Dave Oliver was in her class and was very clever with his hands. He went on the be very good with computers. Christian Granger was in her class but moved away to Ireland when he was 9. Later Christian became a fireman and worked with Maureen's husband, Terry (Cooper). Anne Allison was a good friend of Maureenís at school. Her best friend was Iris Read. Other good friends were Anne Lawler and Pat Herbert. Anne was her bridesmaid when she married Terry. She knew John Betts and his cousin, Peter Richardson.

When it was your first communion Miss Coyle said you could wish for something special. Mike Donoghue was in her group and he wished for a sister. Not long after that his sister Joan was born!

The priests were Fr Brean and Fr Moynagh. Both of them were very good with young people and encouraged them to learn and love school. Thursday afternoon was Benediction, Mass was Friday morning and Maureen looked forward to her banana sandwiches after church in the school room. Canon O'Connell was a nice man who was always joking. He married Terry and Maureen and went to the reception to help them celebrate. Canon O'Connell heard Maureenís first confession. The confessional was then at the back of the church and the kids had to shuffle up, one by one, as the next one went into the box. Mass was in Latin and the priest had his back to the congregation. Nobody was allowed on the altar and the only time she went on the altar was when she was married.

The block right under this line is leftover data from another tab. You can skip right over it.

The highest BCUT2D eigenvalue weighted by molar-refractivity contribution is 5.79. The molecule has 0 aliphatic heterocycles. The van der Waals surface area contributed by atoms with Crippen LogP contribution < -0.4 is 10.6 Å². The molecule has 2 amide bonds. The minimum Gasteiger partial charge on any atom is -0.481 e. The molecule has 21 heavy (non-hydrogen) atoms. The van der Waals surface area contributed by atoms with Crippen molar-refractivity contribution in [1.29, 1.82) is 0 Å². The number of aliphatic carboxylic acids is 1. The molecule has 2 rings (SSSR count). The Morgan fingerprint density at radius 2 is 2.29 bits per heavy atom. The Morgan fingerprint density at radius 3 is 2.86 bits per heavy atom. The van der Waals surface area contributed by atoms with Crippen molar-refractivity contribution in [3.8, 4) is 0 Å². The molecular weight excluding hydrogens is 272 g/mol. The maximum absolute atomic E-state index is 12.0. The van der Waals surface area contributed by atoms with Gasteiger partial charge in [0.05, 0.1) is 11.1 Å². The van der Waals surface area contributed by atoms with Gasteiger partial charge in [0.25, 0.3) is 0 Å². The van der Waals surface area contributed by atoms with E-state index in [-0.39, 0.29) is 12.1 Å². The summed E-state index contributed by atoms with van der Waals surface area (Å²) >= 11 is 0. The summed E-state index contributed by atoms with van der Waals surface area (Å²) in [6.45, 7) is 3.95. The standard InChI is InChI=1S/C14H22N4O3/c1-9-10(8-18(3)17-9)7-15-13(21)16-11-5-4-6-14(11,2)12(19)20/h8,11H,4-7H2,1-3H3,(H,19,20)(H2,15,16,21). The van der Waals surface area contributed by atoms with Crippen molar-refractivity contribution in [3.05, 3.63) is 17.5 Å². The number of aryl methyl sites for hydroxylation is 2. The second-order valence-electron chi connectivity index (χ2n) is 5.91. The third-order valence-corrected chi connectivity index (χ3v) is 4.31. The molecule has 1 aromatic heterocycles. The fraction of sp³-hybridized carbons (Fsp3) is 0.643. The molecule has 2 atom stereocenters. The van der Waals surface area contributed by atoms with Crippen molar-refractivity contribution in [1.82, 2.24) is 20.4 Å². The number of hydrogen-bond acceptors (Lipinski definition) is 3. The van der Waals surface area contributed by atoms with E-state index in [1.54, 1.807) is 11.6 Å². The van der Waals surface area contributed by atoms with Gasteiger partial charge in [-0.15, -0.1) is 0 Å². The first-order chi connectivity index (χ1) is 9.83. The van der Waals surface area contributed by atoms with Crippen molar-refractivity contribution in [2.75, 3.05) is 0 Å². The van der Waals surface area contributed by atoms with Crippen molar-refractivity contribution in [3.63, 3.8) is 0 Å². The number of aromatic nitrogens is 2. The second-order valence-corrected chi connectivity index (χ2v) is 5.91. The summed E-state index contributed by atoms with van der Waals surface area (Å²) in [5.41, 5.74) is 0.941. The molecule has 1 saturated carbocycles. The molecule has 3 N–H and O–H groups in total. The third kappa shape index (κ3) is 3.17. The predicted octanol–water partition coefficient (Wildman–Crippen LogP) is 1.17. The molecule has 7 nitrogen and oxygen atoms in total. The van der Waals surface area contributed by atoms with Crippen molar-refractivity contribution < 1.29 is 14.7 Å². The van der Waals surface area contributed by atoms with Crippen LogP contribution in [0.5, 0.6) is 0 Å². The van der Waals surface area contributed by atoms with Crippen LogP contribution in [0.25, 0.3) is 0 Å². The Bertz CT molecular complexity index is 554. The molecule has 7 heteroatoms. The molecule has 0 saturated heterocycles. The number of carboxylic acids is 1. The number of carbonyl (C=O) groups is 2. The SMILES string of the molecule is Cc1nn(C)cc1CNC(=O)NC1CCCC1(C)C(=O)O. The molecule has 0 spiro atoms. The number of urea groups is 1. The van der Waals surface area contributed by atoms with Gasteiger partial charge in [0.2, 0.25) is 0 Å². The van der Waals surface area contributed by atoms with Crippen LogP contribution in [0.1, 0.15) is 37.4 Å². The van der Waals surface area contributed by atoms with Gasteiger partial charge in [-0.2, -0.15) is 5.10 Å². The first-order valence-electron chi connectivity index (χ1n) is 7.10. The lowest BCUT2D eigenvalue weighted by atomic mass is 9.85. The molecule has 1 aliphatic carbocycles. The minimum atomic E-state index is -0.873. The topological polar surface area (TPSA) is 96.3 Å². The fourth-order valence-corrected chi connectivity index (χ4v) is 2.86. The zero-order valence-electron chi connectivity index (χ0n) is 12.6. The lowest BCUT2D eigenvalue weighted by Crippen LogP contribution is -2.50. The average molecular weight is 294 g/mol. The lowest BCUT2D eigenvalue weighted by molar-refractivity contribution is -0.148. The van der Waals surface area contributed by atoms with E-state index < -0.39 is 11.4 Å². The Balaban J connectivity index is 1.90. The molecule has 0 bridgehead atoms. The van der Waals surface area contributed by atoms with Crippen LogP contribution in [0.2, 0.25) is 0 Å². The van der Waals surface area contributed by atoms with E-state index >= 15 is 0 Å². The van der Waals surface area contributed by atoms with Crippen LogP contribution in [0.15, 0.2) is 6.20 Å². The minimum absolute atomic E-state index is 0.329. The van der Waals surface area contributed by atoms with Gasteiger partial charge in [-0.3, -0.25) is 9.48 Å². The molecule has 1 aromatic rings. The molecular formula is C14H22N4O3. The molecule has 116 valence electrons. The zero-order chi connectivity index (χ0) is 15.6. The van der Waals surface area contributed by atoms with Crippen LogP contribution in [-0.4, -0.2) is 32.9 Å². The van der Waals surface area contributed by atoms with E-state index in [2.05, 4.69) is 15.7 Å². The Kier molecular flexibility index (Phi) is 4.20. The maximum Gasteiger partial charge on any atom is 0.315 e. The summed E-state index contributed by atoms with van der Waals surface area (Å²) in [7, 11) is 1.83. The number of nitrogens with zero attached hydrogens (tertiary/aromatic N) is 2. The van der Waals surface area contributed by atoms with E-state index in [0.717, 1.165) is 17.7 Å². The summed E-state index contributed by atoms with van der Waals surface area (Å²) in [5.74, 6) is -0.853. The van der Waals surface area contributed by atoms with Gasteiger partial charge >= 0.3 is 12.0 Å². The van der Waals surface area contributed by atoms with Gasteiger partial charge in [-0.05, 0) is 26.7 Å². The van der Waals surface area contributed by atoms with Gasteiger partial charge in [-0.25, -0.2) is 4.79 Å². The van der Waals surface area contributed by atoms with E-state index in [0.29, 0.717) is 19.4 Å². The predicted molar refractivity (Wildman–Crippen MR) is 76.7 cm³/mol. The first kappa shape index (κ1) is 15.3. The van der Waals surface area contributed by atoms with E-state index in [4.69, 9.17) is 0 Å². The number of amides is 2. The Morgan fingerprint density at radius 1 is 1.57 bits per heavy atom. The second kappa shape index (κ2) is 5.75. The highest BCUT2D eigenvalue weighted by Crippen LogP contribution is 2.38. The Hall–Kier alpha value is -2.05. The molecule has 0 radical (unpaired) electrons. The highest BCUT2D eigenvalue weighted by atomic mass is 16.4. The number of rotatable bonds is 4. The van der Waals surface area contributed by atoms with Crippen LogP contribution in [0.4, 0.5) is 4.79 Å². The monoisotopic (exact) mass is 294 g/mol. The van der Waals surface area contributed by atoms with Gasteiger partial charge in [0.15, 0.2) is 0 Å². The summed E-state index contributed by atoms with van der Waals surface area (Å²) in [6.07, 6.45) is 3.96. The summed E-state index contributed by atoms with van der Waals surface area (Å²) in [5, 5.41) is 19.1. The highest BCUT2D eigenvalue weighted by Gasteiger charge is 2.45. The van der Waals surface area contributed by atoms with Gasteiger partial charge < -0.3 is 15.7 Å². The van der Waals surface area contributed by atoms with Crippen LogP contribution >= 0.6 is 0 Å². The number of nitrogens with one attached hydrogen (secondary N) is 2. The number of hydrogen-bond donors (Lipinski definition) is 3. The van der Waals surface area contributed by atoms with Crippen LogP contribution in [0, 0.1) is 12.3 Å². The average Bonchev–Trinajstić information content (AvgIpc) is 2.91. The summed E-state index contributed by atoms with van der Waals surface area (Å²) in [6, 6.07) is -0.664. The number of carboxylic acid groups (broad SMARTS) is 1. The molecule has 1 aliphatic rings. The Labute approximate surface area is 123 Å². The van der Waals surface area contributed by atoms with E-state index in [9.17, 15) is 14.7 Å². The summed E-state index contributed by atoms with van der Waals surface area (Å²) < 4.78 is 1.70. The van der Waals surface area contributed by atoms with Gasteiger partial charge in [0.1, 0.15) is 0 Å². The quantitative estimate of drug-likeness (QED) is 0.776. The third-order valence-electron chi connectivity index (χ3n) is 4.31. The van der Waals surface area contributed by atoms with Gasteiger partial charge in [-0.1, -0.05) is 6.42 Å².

Maureen was good at dancing and singing as a child (she is still in the church choir at Margaret Clitherows). In one St Patrick's Day concert she had to kiss Mike Donoghue! They used to practise on the stage at the big boys school and then perform the show at the Rialto. In a May procession she got to carry the statue of Mary which was a great honour. The procession was from school to the church.

When they left school on a night the nuns used to button their coats up right to the top and put their hats on. They wrapped them all up nicely to keep warm. After doing her 11+ Maureen used to help the teachers out by looking after and helping the younger children. Maureen loved school and was very happy there.

Maureen's Home & Later Life